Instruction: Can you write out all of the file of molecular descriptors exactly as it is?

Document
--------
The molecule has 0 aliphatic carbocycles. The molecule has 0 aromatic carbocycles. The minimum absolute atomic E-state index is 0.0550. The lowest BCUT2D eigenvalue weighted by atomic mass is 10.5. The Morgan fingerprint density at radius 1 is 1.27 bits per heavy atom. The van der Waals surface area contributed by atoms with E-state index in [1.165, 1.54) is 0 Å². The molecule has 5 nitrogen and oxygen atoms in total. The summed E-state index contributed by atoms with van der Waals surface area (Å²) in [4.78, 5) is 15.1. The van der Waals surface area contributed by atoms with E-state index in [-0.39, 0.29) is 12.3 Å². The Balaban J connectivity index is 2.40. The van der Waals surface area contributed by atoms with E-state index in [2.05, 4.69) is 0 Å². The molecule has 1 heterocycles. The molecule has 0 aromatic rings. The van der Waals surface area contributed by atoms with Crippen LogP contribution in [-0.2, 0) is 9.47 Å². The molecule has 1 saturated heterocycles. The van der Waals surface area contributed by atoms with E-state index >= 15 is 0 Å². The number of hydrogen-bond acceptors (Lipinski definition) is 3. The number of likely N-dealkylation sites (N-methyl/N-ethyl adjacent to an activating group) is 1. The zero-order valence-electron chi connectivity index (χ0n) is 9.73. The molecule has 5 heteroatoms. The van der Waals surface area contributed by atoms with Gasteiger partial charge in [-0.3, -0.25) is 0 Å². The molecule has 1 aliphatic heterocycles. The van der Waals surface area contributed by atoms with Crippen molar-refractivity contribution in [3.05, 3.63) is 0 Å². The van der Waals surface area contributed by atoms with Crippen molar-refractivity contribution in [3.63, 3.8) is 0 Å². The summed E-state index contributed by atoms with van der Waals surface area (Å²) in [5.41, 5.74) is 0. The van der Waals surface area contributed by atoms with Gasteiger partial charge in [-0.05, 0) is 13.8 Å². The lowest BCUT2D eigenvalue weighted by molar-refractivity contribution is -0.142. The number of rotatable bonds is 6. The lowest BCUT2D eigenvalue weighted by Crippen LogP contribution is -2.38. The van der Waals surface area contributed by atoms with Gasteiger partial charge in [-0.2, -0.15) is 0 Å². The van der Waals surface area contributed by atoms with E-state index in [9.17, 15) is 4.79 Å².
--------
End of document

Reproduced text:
The molecule has 0 aliphatic carbocycles. The molecule has 0 aromatic carbocycles. The minimum absolute atomic E-state index is 0.0550. The lowest BCUT2D eigenvalue weighted by atomic mass is 10.5. The Morgan fingerprint density at radius 1 is 1.27 bits per heavy atom. The van der Waals surface area contributed by atoms with E-state index in [1.165, 1.54) is 0 Å². The molecule has 5 nitrogen and oxygen atoms in total. The summed E-state index contributed by atoms with van der Waals surface area (Å²) in [4.78, 5) is 15.1. The van der Waals surface area contributed by atoms with E-state index in [-0.39, 0.29) is 12.3 Å². The Balaban J connectivity index is 2.40. The van der Waals surface area contributed by atoms with E-state index in [2.05, 4.69) is 0 Å². The molecule has 1 heterocycles. The molecule has 0 aromatic rings. The van der Waals surface area contributed by atoms with Crippen LogP contribution in [-0.2, 0) is 9.47 Å². The molecule has 1 saturated heterocycles. The van der Waals surface area contributed by atoms with E-state index >= 15 is 0 Å². The number of hydrogen-bond acceptors (Lipinski definition) is 3. The number of likely N-dealkylation sites (N-methyl/N-ethyl adjacent to an activating group) is 1. The zero-order valence-electron chi connectivity index (χ0n) is 9.73. The molecule has 5 heteroatoms. The van der Waals surface area contributed by atoms with Gasteiger partial charge in [-0.3, -0.25) is 0 Å². The molecule has 1 aliphatic heterocycles. The van der Waals surface area contributed by atoms with Crippen molar-refractivity contribution in [3.05, 3.63) is 0 Å². The van der Waals surface area contributed by atoms with Crippen molar-refractivity contribution in [3.63, 3.8) is 0 Å². The summed E-state index contributed by atoms with van der Waals surface area (Å²) in [5.41, 5.74) is 0. The van der Waals surface area contributed by atoms with Gasteiger partial charge in [-0.05, 0) is 13.8 Å². The lowest BCUT2D eigenvalue weighted by molar-refractivity contribution is -0.142. The number of rotatable bonds is 6. The lowest BCUT2D eigenvalue weighted by Crippen LogP contribution is -2.38. The van der Waals surface area contributed by atoms with Gasteiger partial charge in [-0.2, -0.15) is 0 Å². The van der Waals surface area contributed by atoms with E-state index in [9.17, 15) is 4.79 Å².